Apple’s iPhone X comes with a host of new features, the most publicized of which is FaceID — users can unlock their phone just by looking at it. But according to UO law professor Carrie Leonetti, speaking with PBS, so could police.
“There’s at least a very open question if police said, ‘Tell us your iPhone password.’ You could successfully assert your Fifth Amendment privilege,” she said. “The Fifth Amendment protects communication and probably thought processes. It does not protect other tangible things, like your fingerprints or your face.”
However, several security features are offered in Apple’s new operating software to prevent law enforcement from breaking into a phone. The “SOS mode” disables facial recognition or fingerprint sensors, and the phones could also be set to require a password when connecting to a new computer, making it harder for police to transfer data.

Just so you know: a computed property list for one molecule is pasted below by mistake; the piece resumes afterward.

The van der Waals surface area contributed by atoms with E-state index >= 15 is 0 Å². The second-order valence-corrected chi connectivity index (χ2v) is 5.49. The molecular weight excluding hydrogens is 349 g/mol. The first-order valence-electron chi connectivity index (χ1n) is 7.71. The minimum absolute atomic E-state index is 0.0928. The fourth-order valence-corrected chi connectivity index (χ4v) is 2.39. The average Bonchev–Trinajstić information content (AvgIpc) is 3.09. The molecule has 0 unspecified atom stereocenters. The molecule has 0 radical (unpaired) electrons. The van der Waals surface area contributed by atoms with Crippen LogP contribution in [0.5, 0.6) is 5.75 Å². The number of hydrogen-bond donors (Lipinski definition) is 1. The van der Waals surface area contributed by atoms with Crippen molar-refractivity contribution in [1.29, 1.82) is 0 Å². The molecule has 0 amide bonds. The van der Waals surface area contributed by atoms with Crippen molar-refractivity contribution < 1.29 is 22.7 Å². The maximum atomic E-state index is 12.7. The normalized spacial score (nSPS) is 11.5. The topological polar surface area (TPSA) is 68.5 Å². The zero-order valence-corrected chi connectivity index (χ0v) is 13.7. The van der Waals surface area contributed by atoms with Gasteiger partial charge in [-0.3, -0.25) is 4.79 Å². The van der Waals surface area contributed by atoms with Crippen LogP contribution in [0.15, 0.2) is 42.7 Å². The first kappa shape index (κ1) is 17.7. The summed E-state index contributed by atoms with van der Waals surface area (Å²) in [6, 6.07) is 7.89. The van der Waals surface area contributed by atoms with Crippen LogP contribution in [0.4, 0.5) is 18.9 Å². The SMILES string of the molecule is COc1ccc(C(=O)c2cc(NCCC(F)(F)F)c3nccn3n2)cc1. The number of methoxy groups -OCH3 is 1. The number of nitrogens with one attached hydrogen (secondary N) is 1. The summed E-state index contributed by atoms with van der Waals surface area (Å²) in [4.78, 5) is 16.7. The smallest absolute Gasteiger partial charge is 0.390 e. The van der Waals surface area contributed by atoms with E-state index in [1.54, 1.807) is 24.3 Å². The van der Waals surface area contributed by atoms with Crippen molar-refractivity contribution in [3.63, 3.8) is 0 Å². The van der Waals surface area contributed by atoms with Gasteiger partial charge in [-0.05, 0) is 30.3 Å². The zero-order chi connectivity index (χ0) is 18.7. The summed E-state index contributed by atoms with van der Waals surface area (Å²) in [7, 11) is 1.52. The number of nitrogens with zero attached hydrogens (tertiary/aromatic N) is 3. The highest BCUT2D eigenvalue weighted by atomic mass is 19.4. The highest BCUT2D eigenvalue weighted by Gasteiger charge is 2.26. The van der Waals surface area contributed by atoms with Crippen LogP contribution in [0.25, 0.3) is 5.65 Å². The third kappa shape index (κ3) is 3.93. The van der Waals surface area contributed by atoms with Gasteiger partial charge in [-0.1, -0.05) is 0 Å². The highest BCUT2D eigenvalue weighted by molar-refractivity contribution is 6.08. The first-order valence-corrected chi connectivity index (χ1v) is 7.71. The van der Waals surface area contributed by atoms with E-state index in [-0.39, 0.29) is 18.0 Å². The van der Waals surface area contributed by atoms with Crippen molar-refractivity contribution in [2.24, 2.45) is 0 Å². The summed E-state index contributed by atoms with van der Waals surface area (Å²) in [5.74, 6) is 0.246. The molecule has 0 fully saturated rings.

Security experts typically recommend using a six-digit pin for people who want to be assured of their phone’s security and changing the code often.
For more, see “With FaceID, Apple’s iPhone X wades into Fifth Amendment gray area” on PBS Newshour.